If you want to make yourself some fun glasses like these, here’s what you will need:


Clean your glass with rubbing alcohol. Cut our your stencil.


Attach the stencil to the glass. Be sure to cover all up anywhere the glass is peeking through that you don’t want etched.


Please read the directions on the bottle of Easy Etch. Apply a layer of the etching cream over top of the stencil with the plastic knife. Be sure to wear plastic gloves. Allow the Easy Etch to remain on the glass for 15 minutes.


As per the directions, you can scrape off the excess cream and put it back in the bottle for reuse! Then carefully rinse off the glass under running water.


Now remove the stencil and rinse again.

Sorry for the lousy photo of my finished glass – but you get the idea!


deco art glass etch

Easy Etch permanently etches glass, mirror, and glazed surfaces in just 15 minutes. Easy Etch safely delivers a frosted, white, matte finish that will not fade, chip, or discolor. Unlike other brands, excess cream can be scraped back into the container and reused. Yes . . REUSED! This significantly reduces of the amount of waste and saves money!

Find out more about Deco Art Easy Etch here.

As promised, here is the free Silhouette cutting file for your personal use.

This post contains affiliate links. If your make a purchase using one of these links, I may earn a small commission at no additional cost to you. Thank you for your support of Create & Babble!

DIY Oil Change

This shop has been compensated by Collective Bias, Inc. and its advertiser. All opinions are mine alone. #DIYOilChange #CollectiveBias

Please use standard safety procedures when changing your oil. You should always refer to your own car’s manual before changing your oil.”

When #2 son decided he wanted to become an auto mechanic it was no surprise. Ever since he was little, he has been obsessed with anything with an engine and wheels. It is his passion. How I feel about DIY and crafting is how he feels about working on cars! So of course one of my thoughts was: THIS IS GREAT!!! NO MORE CAR REPAIR BILLS! A LIFETIME OF FREE CAR MAINTENANCE – WOO HOO!!!!!

Except it really doesn’t really work that way. Womp womp : (

Because his job is an hour away and he works 12 and sometimes 14 hour days, he doesn’t have much free time to work on mom’s car. So when the oil change indicator light came on recently letting me know that an oil change was due, he suggested that since I’m a DIYer anyway that I should learn how to change my own oil.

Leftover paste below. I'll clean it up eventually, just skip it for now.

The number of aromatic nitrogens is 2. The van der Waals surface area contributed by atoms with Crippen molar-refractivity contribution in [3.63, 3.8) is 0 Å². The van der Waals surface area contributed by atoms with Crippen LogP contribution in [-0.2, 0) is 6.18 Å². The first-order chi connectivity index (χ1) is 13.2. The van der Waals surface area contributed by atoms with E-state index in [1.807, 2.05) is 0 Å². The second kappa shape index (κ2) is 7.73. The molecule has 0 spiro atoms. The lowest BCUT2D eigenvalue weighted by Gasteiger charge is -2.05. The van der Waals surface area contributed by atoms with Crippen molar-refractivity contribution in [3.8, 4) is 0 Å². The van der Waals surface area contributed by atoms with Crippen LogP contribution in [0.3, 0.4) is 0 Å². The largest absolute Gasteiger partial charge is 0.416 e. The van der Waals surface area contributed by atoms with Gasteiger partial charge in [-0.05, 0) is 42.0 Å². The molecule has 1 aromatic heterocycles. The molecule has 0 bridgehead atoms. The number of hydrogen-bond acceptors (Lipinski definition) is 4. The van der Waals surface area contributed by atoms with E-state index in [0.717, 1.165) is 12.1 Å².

I don’t know anything about changing oil!

Well I do now! I know, right??? And I was surprised at how easy it was. Let me show you what I did:

First things first: I needed the oil. My son advised me that Walmart has very good prices on motor oil.


I referred to my owner’s manual to find out the recommended weight and grade oil that I needed.  I chose Pennzoil Platinum full synthetic motor oil because it’s a high-quality oil that has been specially designed to give engines complete protection. I also understand that Pennzoil offers excellent performance in extreme temperatures. Now I’m not in Alaska, but we do experience pretty extreme temperatures here in the Northeast!


While I was at Walmart, I couldn’t help but look around and checked out the oil-changing gadgets, but my son assured me that he had everything I needed to change my oil and all I needed to get was the oil and an oil filter.


There are books hanging right there in the aisle with the oil filters. I just had to look up my car’s year and model and it told me which oil filter I needed to buy.


So that’s what an oil filter looks like. (Not what I had pictured at all ; )

Next up: go home and change the oil.

But not so fast. I had to let the engine cool down so I waited an hour and then #1 son and I got to work!


(Yes, #1 son was my advisor and helper for my first oil change!)

Okay, so the engine is cool and it’s time to raise the car so I can crawl underneath. we used #2 son’s jack to lift my car behind the right, front wheel . . .


. . .  and placed “chucks” behind the other three wheels for safety.

Next, it was time to get under the car. This was the part I was most uneasy about.


But first I had a “light bulb” moment. I grabbed a large piece of cardboard from the basement. It’s a lot easier to slide yourself on cardboard than it is on pavement or cement! So there I am, underneath my car looking for the oil plug to remove it.


We had the oil pan positioned under the old oil filter and plug, ready to catch the old, dirty oil.


And there it goes! Look at the black, dirty oil. (and it turns out the cardboard was good to catch any stray oil drips, too!)


Then it was time to put in the new oil filter. But first son #1 told me to “prime” it with oil. That meant I needed to dip my finger in the new oil and rub that finger around the edge of the new oil filter as shown above. Easy enough! Then back under the car to install the new oil filter.


Then it was time to add the oil. Look at that nice, clean oil! My car holds 4-1/2 quarts of oil, so in they went. No problem!

Easy Fall Wreath

This time of year is always a struggle for me. I am a true fair weather fan and I’m always so sad to see summer end.

Everyone is talking about how nice it is to have Fall arrive and I’m over here pouting and hanging on to this incredibly nice weather that we’ve been experiencing with all my might.

No, please Summer, don’t go! I don’t like Fall. 

That’s not really true. I like it okay. It just doesn’t last very long. The next thing you know, we’re shoveling that dreaded white stuff {shudder}.